Lawyer's long, weird sigfile setting out when and whether he's willing to talk on the phone goes viral

If you're opposing counsel to Lane Jefferies, a lawyer with Anastopoulo Law Firm in Charleston, South Carolina and you want to talk with Jefferies about the case, well then, buckle up, chucklefuck, because you are in for a hell of a ride.

As Jefferies' email footer informs those he corresponds with, if you want to call him about a case, you can try ringing his office between 4 and 4:30PM, during which time he will devote five minutes to discussing the case with you.

Should your five minute performance pass muster with Jefferies, the signature file goes on to say, he will "instruct my staff to schedule a longer meeting with you if you satisfy the criteria set forth in #2 below."

Criteria #2, the sigfile continues, is this: "Begin by providing my office with a specific agenda of items you would like to discuss... Be sure to identify the tangible outcomes to be achieved as to each item, and persuasively describe how these outcomes, if achieved, would promote the greatest recovery for my client in the least amount of time and for the least expense."

But there's more! "On the other hand, if you do not persuade my staff that scheduling a meeting is consistent with my promise to my clients not to try to do 1000 things at once that won’t contribute much, if anything, to the results we are trying to achieve, then no meeting will be scheduled (though you remain free to call any afternoon as described in #1 above)... Fair warning: generalized requests to ‘discuss the case’ or ‘talk about the status’ or the like will be considered conclusive evidence of a request to waste time, and no meeting will be scheduled."

The sigfile has gone viral in the lawblawgging world, with one unnamed lawyer telling Fitsnews that it is "the most unprofessional, insufferable, self-important, insolent, asshole electronic signature I have seen in my twenty years as a member of the bar."

Now, to be fair, this is not far off from my own telephone policy, which can be more compactly summarized as "God, do we have to do this by phone? OK, fine, if you fucking insist" (I am a monster at answering emails, in part because I rarely talk on the phone). But my long experience of commercial lawyers is that, yes, they really do expect to do a bunch of stuff by phone and nevermind that much of that stuff is empirically more efficient when done by email. It is what it is.

But think of how wonderful the world would be if phonecalls of this nature were only ever undertaken when the parties had crisply articulated, tangible goals, and when the call was organized around achieving them!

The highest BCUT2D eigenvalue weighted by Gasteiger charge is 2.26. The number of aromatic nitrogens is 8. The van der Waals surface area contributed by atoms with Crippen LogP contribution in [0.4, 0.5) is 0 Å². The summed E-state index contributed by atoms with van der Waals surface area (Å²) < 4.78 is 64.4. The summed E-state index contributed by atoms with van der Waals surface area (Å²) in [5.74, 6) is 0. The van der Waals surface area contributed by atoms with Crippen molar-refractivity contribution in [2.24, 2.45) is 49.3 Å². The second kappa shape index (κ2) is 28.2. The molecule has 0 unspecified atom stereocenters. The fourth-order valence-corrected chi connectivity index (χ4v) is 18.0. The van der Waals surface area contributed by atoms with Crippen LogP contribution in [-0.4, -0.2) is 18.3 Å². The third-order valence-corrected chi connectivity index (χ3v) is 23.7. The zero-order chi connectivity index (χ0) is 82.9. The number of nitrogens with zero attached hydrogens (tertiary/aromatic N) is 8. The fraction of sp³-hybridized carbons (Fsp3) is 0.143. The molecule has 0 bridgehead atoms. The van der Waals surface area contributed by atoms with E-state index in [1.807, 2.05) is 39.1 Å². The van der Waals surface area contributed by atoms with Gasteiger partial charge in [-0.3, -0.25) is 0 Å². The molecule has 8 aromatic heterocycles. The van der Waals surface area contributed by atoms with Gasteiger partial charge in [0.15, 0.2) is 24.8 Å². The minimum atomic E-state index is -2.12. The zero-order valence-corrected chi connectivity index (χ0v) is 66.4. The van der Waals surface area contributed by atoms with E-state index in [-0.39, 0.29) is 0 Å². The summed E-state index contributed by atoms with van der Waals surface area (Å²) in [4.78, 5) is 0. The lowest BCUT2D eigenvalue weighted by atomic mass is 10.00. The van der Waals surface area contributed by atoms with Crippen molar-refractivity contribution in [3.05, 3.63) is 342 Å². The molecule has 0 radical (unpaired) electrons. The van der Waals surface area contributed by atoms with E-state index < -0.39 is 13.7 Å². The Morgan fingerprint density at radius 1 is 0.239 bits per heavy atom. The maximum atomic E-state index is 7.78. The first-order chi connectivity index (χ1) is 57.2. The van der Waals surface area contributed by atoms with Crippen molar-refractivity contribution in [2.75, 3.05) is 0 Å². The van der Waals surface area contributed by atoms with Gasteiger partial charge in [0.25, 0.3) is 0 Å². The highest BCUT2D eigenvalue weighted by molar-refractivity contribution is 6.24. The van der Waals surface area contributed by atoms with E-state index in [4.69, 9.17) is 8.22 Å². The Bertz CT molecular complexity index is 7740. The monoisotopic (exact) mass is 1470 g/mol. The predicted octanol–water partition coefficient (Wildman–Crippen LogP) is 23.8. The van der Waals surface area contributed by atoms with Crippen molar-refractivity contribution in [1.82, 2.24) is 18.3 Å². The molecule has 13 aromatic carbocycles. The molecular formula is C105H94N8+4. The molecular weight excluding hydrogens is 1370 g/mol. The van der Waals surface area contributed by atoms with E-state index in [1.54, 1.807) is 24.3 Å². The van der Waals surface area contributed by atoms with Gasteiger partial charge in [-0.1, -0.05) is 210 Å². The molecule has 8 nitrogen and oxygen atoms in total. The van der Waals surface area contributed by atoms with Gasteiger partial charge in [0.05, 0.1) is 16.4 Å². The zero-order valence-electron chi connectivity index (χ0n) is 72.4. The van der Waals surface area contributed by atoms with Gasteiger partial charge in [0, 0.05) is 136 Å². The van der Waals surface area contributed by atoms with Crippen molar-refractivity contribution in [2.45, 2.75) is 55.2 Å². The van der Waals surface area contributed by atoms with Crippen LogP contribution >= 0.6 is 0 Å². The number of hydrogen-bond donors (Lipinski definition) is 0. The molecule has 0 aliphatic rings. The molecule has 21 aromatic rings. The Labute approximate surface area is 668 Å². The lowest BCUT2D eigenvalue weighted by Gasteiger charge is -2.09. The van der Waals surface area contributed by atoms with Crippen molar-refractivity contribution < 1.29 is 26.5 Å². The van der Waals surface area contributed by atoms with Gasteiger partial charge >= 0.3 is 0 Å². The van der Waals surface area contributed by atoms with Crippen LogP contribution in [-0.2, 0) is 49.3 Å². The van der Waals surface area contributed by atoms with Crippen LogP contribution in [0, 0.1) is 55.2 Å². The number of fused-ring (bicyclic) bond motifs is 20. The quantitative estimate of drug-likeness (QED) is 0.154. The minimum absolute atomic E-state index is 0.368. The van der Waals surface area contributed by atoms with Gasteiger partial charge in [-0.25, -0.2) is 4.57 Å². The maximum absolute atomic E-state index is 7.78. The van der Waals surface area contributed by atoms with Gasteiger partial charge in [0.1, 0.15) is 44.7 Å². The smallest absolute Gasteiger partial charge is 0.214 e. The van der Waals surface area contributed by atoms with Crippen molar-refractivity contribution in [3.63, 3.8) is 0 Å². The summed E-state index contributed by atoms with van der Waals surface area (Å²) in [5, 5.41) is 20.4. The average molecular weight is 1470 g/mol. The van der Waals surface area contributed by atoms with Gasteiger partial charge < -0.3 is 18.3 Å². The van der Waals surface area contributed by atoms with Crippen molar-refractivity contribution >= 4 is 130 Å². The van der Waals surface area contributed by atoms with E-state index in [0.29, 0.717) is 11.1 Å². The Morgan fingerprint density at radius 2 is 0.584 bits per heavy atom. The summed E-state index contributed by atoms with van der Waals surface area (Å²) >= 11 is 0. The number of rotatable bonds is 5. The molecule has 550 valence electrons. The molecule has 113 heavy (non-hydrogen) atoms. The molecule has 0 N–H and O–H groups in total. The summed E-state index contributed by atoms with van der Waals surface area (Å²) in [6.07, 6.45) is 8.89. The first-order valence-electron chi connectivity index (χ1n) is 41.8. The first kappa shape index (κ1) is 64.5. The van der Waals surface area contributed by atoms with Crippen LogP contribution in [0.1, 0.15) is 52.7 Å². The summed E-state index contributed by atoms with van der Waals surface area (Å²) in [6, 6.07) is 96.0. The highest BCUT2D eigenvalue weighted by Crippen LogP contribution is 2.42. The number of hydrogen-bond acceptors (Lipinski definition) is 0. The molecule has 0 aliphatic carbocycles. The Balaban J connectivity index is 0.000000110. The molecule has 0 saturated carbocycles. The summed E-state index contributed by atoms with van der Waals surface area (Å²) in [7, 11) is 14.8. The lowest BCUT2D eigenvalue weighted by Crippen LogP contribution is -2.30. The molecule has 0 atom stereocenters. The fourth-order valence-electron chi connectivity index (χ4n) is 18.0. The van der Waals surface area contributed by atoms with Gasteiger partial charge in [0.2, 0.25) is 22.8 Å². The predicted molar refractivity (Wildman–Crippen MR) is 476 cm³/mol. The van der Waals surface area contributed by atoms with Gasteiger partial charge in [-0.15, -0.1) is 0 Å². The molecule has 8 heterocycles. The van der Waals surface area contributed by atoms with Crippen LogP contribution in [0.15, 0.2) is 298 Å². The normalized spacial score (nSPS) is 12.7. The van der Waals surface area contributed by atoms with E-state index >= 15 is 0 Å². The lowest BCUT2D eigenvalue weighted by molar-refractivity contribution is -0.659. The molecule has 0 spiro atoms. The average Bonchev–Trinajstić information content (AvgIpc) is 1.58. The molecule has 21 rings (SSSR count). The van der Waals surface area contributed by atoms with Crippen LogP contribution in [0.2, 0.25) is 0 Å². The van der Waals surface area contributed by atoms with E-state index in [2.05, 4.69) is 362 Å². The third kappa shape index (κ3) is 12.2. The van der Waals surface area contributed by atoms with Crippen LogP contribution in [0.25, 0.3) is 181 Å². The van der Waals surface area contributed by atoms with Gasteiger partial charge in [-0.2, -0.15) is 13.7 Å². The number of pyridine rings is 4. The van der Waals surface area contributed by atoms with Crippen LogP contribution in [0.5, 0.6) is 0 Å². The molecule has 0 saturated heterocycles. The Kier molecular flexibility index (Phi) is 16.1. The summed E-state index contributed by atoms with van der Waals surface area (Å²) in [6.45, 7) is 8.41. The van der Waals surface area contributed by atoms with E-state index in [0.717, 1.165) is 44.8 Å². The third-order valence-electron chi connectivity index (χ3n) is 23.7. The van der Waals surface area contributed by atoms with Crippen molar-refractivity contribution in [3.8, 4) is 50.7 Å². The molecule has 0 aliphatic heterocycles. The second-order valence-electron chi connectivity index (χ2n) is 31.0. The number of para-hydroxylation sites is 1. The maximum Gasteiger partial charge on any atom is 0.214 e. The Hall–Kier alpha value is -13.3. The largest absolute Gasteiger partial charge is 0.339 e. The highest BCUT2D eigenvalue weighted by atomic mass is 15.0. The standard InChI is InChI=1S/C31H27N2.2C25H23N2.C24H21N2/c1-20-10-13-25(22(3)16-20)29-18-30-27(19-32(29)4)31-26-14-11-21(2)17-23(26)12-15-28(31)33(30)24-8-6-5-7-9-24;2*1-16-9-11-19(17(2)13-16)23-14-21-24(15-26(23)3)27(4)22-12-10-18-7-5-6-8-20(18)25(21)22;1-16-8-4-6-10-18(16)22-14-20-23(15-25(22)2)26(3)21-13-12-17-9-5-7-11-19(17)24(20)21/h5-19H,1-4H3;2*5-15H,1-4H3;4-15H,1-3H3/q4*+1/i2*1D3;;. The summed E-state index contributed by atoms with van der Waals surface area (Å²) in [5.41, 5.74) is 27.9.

“Begin by providing my office with a specific agenda of items you would like to discuss,” he wrote. “Be sure to identify the tangible outcomes to be achieved as to each item, and persuasively describe how these outcomes, if achieved, would promote the greatest recovery for my client in the least amount of time and for the least expense.” ….

“If your email persuades my staff that using my time to meet with you is legally required or is likely to be a worthy investment from the perspective of my client, then they will schedule a meeting (probably a meeting by phone initially),” the message continued.

….

“On the other hand, if you do not persuade my staff that scheduling a meeting is consistent with my promise to my clients not to try to do 1000 things at once that won’t contribute much, if anything, to the results we are trying to achieve, then no meeting will be scheduled (though you remain free to call any afternoon as described in #1 above),” the message continued. “Fair warning: generalized requests to ‘discuss the case’ or ‘talk about the status’ or the like will be considered conclusive evidence of a request to waste time, and no meeting will be scheduled.”

Jefferies concluded his missive by noting that his staff has “instituted the above procedure in order to accommodate your desire to speak with me by phone in a manner that does not interfere with my ethical obligation to to (sic) devote my time and attention to the pursuit of justice for my clients as quickly and economically as possible.”

Is This The World’s Most Self-Important Email Signature? [Fitsnews]

Lawyer Makes Gambit For Most Self-Important Of Them All With Obnoxious Email Signature [Kathryn Rubino/Above the Law]

(via Lowering the Bar)